Oculus

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I don’t watch a lot of horror films but a few years ago my interest in a certain TV show lead me to go and see Sarah Michelle Gellar in The Grudge. It wasn’t too grizzly and was really just a standard haunted house movie, but it was effectively done and I was terrified. Reports of me screaming like a girl during the film are completely exaggerated but it did spook me and I couldn’t look at my reflection in a window for a week (if you’ve seen the film you’ll know why).

A similar motivation has now taken me to see Oculus only this time the actor is Karen Gillan, known to millions of children and science fiction fans (and their parents/partners) as Amy Pond from Doctor Who.

The first truly significant companion since Billie Piper’s Rose, Amy was petulant, moody, demanding and stubborn but also funny, loyal, brave and adorable, especially when playing off Arthur Darvill as her husband Rory. Unlike a lot of the performers made famous by Doctor Who though, Gillan looks set to use the show as a springboard to a successful film and television career.

This is a slightly lower profile film than next month’s Guardians of the Galaxy, in which she appears as blue skinned, bald headed bad girl Nebula, but it will certainly help establish her as a substantial big screen presence.

The set up in Oculus is not particularly original, there is a ghost inside a mirror which is playing with people’s minds and making them do bad things. Like The Grudge though, it takes a staple horror conceit and builds a compelling film around it. When Gillan’s Kaylie and her brother Tim (Brenton Thwaites, Maleficent’s Prince Charming) were kids their parents had the mirror in the house and as a result went totally and murderously bonkers. Now, eleven years later Kaylie has got hold of the same mirror and is intending to prove that it is possessed. Cue a lot of psychological shenanigans and confusion between what is real, what is imagined and what is their past coming back to haunt them.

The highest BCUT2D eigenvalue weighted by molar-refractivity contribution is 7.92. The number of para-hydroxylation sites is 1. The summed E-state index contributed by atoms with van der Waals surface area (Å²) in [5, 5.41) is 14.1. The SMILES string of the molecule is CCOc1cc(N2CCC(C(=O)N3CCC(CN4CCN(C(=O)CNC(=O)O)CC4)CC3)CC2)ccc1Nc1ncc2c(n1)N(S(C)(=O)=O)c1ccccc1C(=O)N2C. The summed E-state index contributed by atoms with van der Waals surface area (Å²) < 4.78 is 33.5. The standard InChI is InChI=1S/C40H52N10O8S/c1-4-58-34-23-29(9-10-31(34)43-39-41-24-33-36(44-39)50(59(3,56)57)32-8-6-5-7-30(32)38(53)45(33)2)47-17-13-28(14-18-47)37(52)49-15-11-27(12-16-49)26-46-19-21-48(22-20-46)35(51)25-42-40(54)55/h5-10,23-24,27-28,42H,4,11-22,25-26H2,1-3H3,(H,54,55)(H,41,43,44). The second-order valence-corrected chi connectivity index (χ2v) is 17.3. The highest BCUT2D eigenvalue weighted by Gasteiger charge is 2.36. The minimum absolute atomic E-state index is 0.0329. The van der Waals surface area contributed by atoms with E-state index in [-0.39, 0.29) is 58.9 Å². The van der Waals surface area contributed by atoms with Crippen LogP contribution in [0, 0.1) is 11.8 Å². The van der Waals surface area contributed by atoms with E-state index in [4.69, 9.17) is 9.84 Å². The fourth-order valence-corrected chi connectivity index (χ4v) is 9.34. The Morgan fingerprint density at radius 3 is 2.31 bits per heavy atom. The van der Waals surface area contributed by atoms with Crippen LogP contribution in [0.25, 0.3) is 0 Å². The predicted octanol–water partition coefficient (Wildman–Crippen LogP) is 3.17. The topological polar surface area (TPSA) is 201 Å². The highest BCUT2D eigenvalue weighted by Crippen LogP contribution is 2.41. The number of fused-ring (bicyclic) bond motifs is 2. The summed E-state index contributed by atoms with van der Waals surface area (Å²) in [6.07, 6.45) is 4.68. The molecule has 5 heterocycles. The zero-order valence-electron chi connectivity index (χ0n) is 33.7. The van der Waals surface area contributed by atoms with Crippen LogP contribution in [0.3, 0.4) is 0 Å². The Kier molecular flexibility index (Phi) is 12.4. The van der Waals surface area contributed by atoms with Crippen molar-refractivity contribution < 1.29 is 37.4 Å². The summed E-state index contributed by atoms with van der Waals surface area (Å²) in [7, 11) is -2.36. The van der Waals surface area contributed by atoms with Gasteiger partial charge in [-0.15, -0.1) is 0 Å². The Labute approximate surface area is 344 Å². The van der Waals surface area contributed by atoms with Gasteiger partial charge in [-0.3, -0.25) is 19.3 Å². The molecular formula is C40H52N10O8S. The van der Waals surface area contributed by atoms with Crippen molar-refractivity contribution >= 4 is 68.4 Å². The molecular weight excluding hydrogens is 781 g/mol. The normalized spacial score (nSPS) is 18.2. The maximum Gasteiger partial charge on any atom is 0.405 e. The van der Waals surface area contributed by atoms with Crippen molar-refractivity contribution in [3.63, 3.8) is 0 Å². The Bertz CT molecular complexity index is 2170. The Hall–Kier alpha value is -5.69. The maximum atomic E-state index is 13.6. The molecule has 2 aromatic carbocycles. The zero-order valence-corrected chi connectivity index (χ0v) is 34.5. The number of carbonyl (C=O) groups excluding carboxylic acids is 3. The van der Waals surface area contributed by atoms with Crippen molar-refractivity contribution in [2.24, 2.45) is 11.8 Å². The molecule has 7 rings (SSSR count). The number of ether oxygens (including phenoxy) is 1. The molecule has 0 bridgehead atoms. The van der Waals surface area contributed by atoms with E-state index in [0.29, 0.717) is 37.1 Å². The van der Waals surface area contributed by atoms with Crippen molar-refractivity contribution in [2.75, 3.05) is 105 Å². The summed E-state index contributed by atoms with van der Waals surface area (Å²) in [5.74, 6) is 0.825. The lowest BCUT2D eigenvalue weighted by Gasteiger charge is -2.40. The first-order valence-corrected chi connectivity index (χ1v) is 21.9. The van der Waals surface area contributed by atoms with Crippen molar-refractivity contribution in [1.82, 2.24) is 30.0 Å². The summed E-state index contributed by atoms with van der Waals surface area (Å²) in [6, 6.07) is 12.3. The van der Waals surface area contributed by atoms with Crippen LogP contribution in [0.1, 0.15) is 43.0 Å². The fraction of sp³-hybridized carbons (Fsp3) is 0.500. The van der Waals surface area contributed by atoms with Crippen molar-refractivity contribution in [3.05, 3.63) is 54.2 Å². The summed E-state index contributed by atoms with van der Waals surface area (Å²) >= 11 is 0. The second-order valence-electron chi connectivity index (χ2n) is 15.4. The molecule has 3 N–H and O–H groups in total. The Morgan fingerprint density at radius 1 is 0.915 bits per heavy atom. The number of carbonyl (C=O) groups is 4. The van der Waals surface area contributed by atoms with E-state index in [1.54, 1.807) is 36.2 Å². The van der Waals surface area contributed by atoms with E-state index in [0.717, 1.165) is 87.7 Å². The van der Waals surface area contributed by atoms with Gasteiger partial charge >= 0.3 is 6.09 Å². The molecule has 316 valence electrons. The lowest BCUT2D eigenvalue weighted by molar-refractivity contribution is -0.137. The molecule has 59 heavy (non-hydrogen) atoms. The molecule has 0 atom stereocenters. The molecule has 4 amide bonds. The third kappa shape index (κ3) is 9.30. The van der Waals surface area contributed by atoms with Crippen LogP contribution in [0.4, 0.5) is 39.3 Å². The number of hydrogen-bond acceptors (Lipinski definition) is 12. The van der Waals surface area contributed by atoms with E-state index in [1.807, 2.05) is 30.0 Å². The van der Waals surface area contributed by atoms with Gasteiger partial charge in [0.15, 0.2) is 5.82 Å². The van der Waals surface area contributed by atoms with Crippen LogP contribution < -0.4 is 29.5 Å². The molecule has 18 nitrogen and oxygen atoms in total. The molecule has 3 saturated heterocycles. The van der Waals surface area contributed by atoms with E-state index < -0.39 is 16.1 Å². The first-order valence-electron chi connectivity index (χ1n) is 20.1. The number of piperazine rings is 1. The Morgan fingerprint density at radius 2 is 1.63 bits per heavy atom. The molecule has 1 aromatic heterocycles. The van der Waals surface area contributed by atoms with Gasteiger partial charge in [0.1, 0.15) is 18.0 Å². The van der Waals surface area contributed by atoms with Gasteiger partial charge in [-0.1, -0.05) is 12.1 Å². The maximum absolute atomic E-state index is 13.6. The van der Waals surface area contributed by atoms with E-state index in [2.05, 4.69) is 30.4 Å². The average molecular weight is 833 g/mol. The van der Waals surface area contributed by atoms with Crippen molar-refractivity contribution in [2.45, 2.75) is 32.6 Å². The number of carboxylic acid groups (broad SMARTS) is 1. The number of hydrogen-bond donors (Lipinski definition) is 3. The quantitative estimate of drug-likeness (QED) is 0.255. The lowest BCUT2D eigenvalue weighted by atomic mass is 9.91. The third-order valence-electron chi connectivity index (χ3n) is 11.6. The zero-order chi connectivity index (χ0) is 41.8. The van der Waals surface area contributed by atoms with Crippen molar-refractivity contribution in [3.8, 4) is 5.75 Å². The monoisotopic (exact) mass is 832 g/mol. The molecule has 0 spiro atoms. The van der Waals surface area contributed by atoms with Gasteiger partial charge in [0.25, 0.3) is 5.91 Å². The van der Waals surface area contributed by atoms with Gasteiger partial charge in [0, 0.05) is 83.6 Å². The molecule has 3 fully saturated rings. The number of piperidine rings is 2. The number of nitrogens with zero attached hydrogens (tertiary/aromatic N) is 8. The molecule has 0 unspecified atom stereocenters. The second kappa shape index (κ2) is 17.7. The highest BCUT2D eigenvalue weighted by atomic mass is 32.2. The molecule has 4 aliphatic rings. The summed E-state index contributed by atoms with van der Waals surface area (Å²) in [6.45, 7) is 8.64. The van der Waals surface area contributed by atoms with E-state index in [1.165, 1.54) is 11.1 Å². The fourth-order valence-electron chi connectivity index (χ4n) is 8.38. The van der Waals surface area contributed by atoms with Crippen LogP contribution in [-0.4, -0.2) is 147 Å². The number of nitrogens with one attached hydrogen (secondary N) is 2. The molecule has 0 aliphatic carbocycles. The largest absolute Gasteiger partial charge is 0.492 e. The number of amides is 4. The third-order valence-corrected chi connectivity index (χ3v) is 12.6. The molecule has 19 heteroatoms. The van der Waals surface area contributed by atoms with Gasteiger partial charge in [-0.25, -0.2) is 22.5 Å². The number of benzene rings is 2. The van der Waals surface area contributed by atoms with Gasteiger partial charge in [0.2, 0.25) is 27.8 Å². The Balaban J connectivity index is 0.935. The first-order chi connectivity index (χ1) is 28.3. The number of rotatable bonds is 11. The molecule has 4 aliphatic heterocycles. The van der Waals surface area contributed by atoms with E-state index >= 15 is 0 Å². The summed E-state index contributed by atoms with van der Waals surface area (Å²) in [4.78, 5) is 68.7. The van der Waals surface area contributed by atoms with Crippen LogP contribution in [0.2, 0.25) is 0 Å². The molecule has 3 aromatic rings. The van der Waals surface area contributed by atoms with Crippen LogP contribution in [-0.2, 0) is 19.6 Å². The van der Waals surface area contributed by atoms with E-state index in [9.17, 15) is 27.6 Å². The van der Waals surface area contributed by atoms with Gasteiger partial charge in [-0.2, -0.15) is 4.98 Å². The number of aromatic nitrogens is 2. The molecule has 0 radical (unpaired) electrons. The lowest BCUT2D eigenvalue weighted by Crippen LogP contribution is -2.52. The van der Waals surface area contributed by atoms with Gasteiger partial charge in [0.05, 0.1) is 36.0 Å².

Oculus has something over other memorable scary movies I have seen, like The Grudge and The Woman in Black, in that it is quite clever. That isn’t to say that either of those films were dumb, particularly not the Susan Hill adaptation, but they concentrated a lot more on the creepy images and ideas and only required enough story to hold these together. Oculus is very clever in the way it weaves together the events of the past and the present. It also has not just one back story but several (at one point it spends ten minutes pitching its own prequels) and while the end is not very surprising, the journey there does not always go how you expect it to.

The flip side of that is that it’s not that frightening. That doesn’t mean it didn’t make me jump but no (manly) yelling this time. Obviously it is tricky to measure how unsettling something is in a way that will be effective for everyone but it’s more scary than The X-Files and less than Halloween. I would compare it to things like Pan’s Labyrinth, The Orphanage or Let The Right One In. In fact, with you never quite knowing what’s real and what’s not until after the events it is quite reminiscent of Black Swan. The film it most reminded me of though was the excellent Triangle but I suspect that not enough of you have seen that film for this to be a help.

If you are looking for something eerie and entertaining then I say give it a go. If you are just looking for what Karen did next then I’d say that’s a perfectly good reason to go too.

Is this one for the kids?

Of course not, did you not just catch me comparing it to Pan’s Labyrinth. It has children in it who have to confront a sudden realisation of there behind strange and supernatural powers in the world but it’s no Mary Poppins.

The Ripley Factor:

– Do the female characters exist only to define or motivate men?
– Are the women in the film believable as real people?
– Are women objectified in a way that does not balance with the treatment of men in the film?
– Does the inclusion of the women in the film feel like tokenism?

No, yes, no and no which are exactly the four answers you want from those questions. There are some shots of Karen Gillan’s legs which won’t be anything unfamiliar to fans of Doctor Who.

Traditionally Horror films were not the place to go if you wanted to see strong female role models, what with all the screaming, running up stairs and hiding in cupboards. The Ring changed things a little though and more often than not we now get lead women showing incredible fortitude, ingenuity and resilience. Oculus is no exception to that rule.

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